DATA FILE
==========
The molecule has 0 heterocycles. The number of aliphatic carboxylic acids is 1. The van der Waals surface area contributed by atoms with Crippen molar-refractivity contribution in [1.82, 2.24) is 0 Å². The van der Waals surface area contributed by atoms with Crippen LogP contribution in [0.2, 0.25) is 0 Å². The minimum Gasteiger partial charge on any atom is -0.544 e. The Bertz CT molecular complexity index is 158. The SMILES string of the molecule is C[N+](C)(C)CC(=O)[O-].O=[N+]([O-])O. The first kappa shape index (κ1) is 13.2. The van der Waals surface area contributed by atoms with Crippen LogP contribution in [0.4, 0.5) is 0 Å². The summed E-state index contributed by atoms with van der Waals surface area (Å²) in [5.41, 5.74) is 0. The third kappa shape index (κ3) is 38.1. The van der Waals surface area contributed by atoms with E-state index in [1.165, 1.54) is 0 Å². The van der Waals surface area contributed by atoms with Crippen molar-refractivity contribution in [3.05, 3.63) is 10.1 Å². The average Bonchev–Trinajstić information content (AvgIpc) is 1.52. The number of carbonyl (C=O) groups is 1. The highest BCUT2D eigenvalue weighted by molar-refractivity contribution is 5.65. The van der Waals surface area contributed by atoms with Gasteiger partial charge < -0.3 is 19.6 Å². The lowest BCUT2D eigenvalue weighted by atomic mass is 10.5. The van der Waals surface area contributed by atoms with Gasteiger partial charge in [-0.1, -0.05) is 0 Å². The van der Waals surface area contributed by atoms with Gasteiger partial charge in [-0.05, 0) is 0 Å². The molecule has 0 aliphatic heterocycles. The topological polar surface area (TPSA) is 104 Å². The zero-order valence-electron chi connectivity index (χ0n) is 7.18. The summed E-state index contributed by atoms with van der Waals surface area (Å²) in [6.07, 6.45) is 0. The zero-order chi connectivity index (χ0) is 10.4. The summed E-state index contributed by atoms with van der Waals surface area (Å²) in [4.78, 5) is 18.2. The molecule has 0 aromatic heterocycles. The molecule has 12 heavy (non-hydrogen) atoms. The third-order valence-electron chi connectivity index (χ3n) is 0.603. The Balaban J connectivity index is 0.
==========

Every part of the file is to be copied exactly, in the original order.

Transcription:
The molecule has 0 heterocycles. The number of aliphatic carboxylic acids is 1. The van der Waals surface area contributed by atoms with Crippen molar-refractivity contribution in [1.82, 2.24) is 0 Å². The van der Waals surface area contributed by atoms with Crippen LogP contribution in [0.2, 0.25) is 0 Å². The minimum Gasteiger partial charge on any atom is -0.544 e. The Bertz CT molecular complexity index is 158. The SMILES string of the molecule is C[N+](C)(C)CC(=O)[O-].O=[N+]([O-])O. The first kappa shape index (κ1) is 13.2. The van der Waals surface area contributed by atoms with Crippen LogP contribution in [0.4, 0.5) is 0 Å². The summed E-state index contributed by atoms with van der Waals surface area (Å²) in [5.41, 5.74) is 0. The third kappa shape index (κ3) is 38.1. The van der Waals surface area contributed by atoms with E-state index in [1.165, 1.54) is 0 Å². The van der Waals surface area contributed by atoms with Crippen molar-refractivity contribution in [3.05, 3.63) is 10.1 Å². The average Bonchev–Trinajstić information content (AvgIpc) is 1.52. The number of carbonyl (C=O) groups is 1. The highest BCUT2D eigenvalue weighted by molar-refractivity contribution is 5.65. The van der Waals surface area contributed by atoms with Gasteiger partial charge < -0.3 is 19.6 Å². The lowest BCUT2D eigenvalue weighted by atomic mass is 10.5. The van der Waals surface area contributed by atoms with Gasteiger partial charge in [-0.1, -0.05) is 0 Å². The van der Waals surface area contributed by atoms with Gasteiger partial charge in [-0.05, 0) is 0 Å². The molecule has 0 aliphatic heterocycles. The topological polar surface area (TPSA) is 104 Å². The zero-order valence-electron chi connectivity index (χ0n) is 7.18. The summed E-state index contributed by atoms with van der Waals surface area (Å²) in [6.07, 6.45) is 0. The zero-order chi connectivity index (χ0) is 10.4. The summed E-state index contributed by atoms with van der Waals surface area (Å²) in [4.78, 5) is 18.2. The molecule has 0 aromatic heterocycles. The molecule has 12 heavy (non-hydrogen) atoms. The third-order valence-electron chi connectivity index (χ3n) is 0.603. The Balaban J connectivity index is 0.